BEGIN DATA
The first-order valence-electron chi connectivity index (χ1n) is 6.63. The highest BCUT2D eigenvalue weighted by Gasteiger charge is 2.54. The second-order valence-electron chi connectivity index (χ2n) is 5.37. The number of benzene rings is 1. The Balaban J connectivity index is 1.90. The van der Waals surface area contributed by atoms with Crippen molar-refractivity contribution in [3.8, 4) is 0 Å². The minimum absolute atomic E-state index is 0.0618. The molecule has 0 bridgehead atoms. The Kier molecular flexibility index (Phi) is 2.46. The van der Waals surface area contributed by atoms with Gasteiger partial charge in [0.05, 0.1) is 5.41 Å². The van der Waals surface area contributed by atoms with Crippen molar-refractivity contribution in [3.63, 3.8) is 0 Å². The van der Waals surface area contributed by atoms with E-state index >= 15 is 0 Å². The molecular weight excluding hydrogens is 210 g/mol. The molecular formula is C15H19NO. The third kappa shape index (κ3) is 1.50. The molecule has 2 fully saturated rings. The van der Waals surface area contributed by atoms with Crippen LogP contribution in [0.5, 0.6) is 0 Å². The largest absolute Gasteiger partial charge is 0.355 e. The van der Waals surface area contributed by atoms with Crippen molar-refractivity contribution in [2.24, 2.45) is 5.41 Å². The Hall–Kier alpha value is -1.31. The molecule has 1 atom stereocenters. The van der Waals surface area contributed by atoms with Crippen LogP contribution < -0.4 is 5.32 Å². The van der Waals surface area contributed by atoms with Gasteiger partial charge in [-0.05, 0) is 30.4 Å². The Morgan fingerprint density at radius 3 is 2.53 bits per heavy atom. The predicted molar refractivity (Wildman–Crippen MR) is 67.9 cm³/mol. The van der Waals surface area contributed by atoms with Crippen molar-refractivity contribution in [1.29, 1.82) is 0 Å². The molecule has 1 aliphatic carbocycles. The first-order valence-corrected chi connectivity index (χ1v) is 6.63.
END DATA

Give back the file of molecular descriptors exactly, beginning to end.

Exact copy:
The first-order valence-electron chi connectivity index (χ1n) is 6.63. The highest BCUT2D eigenvalue weighted by Gasteiger charge is 2.54. The second-order valence-electron chi connectivity index (χ2n) is 5.37. The number of benzene rings is 1. The Balaban J connectivity index is 1.90. The van der Waals surface area contributed by atoms with Crippen molar-refractivity contribution in [3.8, 4) is 0 Å². The minimum absolute atomic E-state index is 0.0618. The molecule has 0 bridgehead atoms. The Kier molecular flexibility index (Phi) is 2.46. The van der Waals surface area contributed by atoms with Gasteiger partial charge in [0.05, 0.1) is 5.41 Å². The van der Waals surface area contributed by atoms with Crippen molar-refractivity contribution in [3.63, 3.8) is 0 Å². The van der Waals surface area contributed by atoms with E-state index >= 15 is 0 Å². The molecular weight excluding hydrogens is 210 g/mol. The molecular formula is C15H19NO. The third kappa shape index (κ3) is 1.50. The molecule has 2 fully saturated rings. The van der Waals surface area contributed by atoms with Crippen LogP contribution in [0.5, 0.6) is 0 Å². The largest absolute Gasteiger partial charge is 0.355 e. The van der Waals surface area contributed by atoms with Crippen molar-refractivity contribution in [2.24, 2.45) is 5.41 Å². The Hall–Kier alpha value is -1.31. The molecule has 1 atom stereocenters. The van der Waals surface area contributed by atoms with Crippen LogP contribution < -0.4 is 5.32 Å². The van der Waals surface area contributed by atoms with Gasteiger partial charge in [-0.05, 0) is 30.4 Å². The Morgan fingerprint density at radius 3 is 2.53 bits per heavy atom. The predicted molar refractivity (Wildman–Crippen MR) is 67.9 cm³/mol. The van der Waals surface area contributed by atoms with Crippen molar-refractivity contribution in [1.29, 1.82) is 0 Å². The molecule has 1 aliphatic carbocycles. The first-order valence-corrected chi connectivity index (χ1v) is 6.63.